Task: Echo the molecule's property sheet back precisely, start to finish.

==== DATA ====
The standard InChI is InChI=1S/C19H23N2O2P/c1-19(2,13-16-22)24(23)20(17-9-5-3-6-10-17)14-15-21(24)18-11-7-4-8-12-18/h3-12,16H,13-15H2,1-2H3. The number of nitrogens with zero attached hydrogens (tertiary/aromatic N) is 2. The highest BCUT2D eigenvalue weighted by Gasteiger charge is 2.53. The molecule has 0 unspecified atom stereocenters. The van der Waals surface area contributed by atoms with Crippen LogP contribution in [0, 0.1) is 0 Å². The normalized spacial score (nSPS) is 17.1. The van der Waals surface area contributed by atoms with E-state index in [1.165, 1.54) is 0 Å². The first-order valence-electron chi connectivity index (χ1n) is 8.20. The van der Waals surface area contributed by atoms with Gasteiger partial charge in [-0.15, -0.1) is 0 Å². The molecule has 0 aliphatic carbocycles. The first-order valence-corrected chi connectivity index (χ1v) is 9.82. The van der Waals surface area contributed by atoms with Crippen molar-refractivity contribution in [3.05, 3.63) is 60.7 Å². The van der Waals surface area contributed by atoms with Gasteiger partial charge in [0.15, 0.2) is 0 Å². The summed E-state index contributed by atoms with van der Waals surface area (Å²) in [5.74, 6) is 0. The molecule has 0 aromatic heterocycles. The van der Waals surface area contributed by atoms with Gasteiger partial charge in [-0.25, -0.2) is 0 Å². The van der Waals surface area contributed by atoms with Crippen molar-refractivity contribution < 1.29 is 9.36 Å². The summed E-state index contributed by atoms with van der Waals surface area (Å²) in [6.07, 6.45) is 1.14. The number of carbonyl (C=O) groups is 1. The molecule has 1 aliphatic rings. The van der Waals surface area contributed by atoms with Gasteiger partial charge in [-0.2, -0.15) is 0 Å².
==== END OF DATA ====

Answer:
The standard InChI is InChI=1S/C19H23N2O2P/c1-19(2,13-16-22)24(23)20(17-9-5-3-6-10-17)14-15-21(24)18-11-7-4-8-12-18/h3-12,16H,13-15H2,1-2H3. The number of nitrogens with zero attached hydrogens (tertiary/aromatic N) is 2. The highest BCUT2D eigenvalue weighted by Gasteiger charge is 2.53. The molecule has 0 unspecified atom stereocenters. The van der Waals surface area contributed by atoms with Crippen LogP contribution in [0, 0.1) is 0 Å². The normalized spacial score (nSPS) is 17.1. The van der Waals surface area contributed by atoms with E-state index in [1.165, 1.54) is 0 Å². The first-order valence-electron chi connectivity index (χ1n) is 8.20. The van der Waals surface area contributed by atoms with Gasteiger partial charge in [-0.15, -0.1) is 0 Å². The molecule has 0 aliphatic carbocycles. The first-order valence-corrected chi connectivity index (χ1v) is 9.82. The van der Waals surface area contributed by atoms with Crippen molar-refractivity contribution in [3.05, 3.63) is 60.7 Å². The van der Waals surface area contributed by atoms with Gasteiger partial charge in [0.15, 0.2) is 0 Å². The summed E-state index contributed by atoms with van der Waals surface area (Å²) in [5.74, 6) is 0. The molecule has 0 aromatic heterocycles. The van der Waals surface area contributed by atoms with Gasteiger partial charge in [-0.25, -0.2) is 0 Å². The van der Waals surface area contributed by atoms with Crippen molar-refractivity contribution < 1.29 is 9.36 Å². The summed E-state index contributed by atoms with van der Waals surface area (Å²) in [6.07, 6.45) is 1.14. The number of carbonyl (C=O) groups is 1. The molecule has 1 aliphatic rings. The van der Waals surface area contributed by atoms with Gasteiger partial charge in [-0.2, -0.15) is 0 Å².